By Mike McCafferty
Pike get no respect. The only time most anglers fish for them is during the spring when they are spawning, with the focus on catching a trophy fish. After that they’re forgotten as “walleye mania” consumes most fishermen.
I’m not most fishermen. Pike are hands-down my favorite fish. I don’t consider the pike I catch during summer to be a nuisance. Why? Because I spend a lot of hours fishing specifically for these powerful, top-of-the-line predators.
Contrary to popular belief, trophy pike can be caught year-round. In fact, the vast majority of big pike I’ve caught over the years has not been during the spawn but from the post-spawn period from June through September.
Northern pike spawn immediately after ice cover leaves a body of water, usually during late March or early April when water temperatures near 40 degrees. After they spawn, pike of all sizes tend to hang out shallow, somewhere in 8 to 12 feet of water through late June.
The reason is simple. Life in any ecosystem begins each year in shallow water when new vegetation emerges. This is when most fish species spawn shallow in the new cover, as invertebrates and crustaceans emerge, and as fry hatch and stay shallow for protection. All of the ecosystem’s activity is shallow, because that is where the food is.
Pike are loners. They’re perpetual eating machines that are constantly moving. The abundant concentration of shallow food sources can provide an endless buffet of easy pickings, so during the early post-spawn period, big pike will cruise in and along the emerging weed growth and will eat anything in sight, even other pike.
To catch them you need to get into the salad. Here are a few techniques that have worked well for me during this period.
Spinner baits (musky and bass) are extremely effective because they can be cast into or along the weeds and remain virtually snag proof as they’re retrieved at various speeds and depths with ease.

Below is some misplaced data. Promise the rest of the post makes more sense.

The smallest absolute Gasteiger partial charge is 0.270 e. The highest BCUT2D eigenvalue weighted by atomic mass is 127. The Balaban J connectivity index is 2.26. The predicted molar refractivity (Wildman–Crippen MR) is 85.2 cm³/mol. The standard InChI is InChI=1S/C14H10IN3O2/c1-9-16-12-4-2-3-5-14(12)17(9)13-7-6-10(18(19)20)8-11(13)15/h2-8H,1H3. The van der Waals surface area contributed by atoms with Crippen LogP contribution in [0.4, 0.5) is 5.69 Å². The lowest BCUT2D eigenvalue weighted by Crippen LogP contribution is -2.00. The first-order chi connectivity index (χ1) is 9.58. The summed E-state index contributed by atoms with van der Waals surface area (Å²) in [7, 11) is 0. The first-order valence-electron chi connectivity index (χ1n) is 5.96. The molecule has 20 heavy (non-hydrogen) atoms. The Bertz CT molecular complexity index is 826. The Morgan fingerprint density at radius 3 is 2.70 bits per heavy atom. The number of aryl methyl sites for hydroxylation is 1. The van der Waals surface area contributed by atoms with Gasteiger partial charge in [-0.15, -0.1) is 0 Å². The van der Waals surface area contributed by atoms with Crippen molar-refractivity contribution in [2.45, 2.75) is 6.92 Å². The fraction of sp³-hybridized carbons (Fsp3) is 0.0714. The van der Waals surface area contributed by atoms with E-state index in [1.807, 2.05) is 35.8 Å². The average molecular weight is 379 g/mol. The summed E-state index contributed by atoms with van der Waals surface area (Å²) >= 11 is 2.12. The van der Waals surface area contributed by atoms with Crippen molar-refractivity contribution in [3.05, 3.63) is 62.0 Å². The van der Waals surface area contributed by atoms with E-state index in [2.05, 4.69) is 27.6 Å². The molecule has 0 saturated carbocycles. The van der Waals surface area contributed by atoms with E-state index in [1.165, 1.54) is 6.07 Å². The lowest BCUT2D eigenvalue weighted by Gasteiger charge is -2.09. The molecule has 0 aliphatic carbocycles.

I prefer a 3/8- to 3/4-ounce spinner bait with a single blade and a big skirt. I open up the hook gap for better hook penetration, and I also like to add bait to the hook, such as a smelt, big shiner or creek chub.
The combination of the flashy blade, dancing skirt and big bait provide sight-feeding pike with a kaleidoscope of movement to focus on and devour.
Bucktail spinners work equally as well. Again, the bigger the lure, the better. Because bucktail lures have a treble hook they can snag a little easier than a spinner bait. I like to put the biggest minnows I can find on each hook of the treble. This helps minimize snagging and adds bulk to the lure’s profile.
I like to cast these lures up shallow into gaps and natural pathways in the weed cover and work them out past the deep edge of the weeds, as well as parallel to the weed edge. I use a sweep/rip technique where I let the lure settle to the bottom, slowly reel in a few turns and then quickly sweep/rip it forward. I then let it drop, slowly reel and sweep/rip it forward again. I repeat this pattern right to the boat.
Most hits will occur as the lure is ripped forward. I use this tactic the full length of the retrieve and right up to the boat because I’ve had pike follow and slam the lure as I was lifting it out of the water. I can definitely say that will get your blood pumping!
I also like to move into the weeds and slowly move through the weed pockets and pathways using my electric trolling motor.
As I creep, I vertically jig these lures. I drop them to the bottom, let them drag a little and then rip them up. The majority of hits will occur when the lure first moves up or just after it begins to drop, so be ready.
Top-water baits are another option during this period. Few things are more exciting than watching a fish hit a bait on the surface. Several species do this, and pike are one of them. It’s one of nature’s finest ballets — amazingly graceful, yet savagely executed.
Top-water baits are extremely effective in, over or along weed beds. My experience has been lure size really doesn’t matter much, because pike will attack anything smaller than a baby hippo.
I’ve caught big pike using everything from top-water bass lures such as hula poppers, a Heddon Mouse and floating frog baits to floating crankbaits and jerkbaits. Just cast them out, and like bass fishing, let them sit for several seconds before retrieving. Use a stop-and-go technique, varying the speed of each retrieval interval.
Another effective technique is an overly exaggerated walk-the-dog style, where you sweep side to side during the retrieve. Both steady and varying retrieves have proven effective. When you get it back next to the boat, let it sit for a few seconds before lifting it out for another cast. Again, I’ve had numerous pike rise from the depths like a submarine and slam it hard. I use 10-pound line with about a 12-inch steel leader for all these presentations.